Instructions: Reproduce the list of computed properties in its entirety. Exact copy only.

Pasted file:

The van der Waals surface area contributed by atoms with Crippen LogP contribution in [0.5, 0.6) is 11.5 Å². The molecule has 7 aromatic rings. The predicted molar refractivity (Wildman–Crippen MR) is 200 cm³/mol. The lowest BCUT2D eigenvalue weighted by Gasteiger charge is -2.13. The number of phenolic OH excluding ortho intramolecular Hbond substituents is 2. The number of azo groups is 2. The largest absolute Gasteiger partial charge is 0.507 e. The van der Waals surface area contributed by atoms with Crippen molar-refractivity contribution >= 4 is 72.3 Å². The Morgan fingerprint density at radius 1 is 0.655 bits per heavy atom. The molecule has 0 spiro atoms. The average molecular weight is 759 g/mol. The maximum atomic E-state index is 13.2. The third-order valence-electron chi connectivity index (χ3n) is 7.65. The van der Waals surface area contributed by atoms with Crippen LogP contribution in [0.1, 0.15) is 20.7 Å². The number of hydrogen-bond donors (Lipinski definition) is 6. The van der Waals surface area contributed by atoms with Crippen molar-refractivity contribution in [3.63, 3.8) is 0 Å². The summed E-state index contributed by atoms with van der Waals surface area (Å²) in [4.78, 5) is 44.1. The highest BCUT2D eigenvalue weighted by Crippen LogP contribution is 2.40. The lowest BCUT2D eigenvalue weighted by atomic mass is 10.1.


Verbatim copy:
The van der Waals surface area contributed by atoms with Crippen LogP contribution in [0.5, 0.6) is 11.5 Å². The molecule has 7 aromatic rings. The predicted molar refractivity (Wildman–Crippen MR) is 200 cm³/mol. The lowest BCUT2D eigenvalue weighted by Gasteiger charge is -2.13. The number of phenolic OH excluding ortho intramolecular Hbond substituents is 2. The number of azo groups is 2. The largest absolute Gasteiger partial charge is 0.507 e. The van der Waals surface area contributed by atoms with Crippen molar-refractivity contribution >= 4 is 72.3 Å². The Morgan fingerprint density at radius 1 is 0.655 bits per heavy atom. The molecule has 0 spiro atoms. The average molecular weight is 759 g/mol. The maximum atomic E-state index is 13.2. The third-order valence-electron chi connectivity index (χ3n) is 7.65. The van der Waals surface area contributed by atoms with Crippen LogP contribution in [0.1, 0.15) is 20.7 Å². The number of hydrogen-bond donors (Lipinski definition) is 6. The van der Waals surface area contributed by atoms with Crippen molar-refractivity contribution in [3.63, 3.8) is 0 Å². The summed E-state index contributed by atoms with van der Waals surface area (Å²) in [4.78, 5) is 44.1. The highest BCUT2D eigenvalue weighted by Crippen LogP contribution is 2.40. The lowest BCUT2D eigenvalue weighted by atomic mass is 10.1.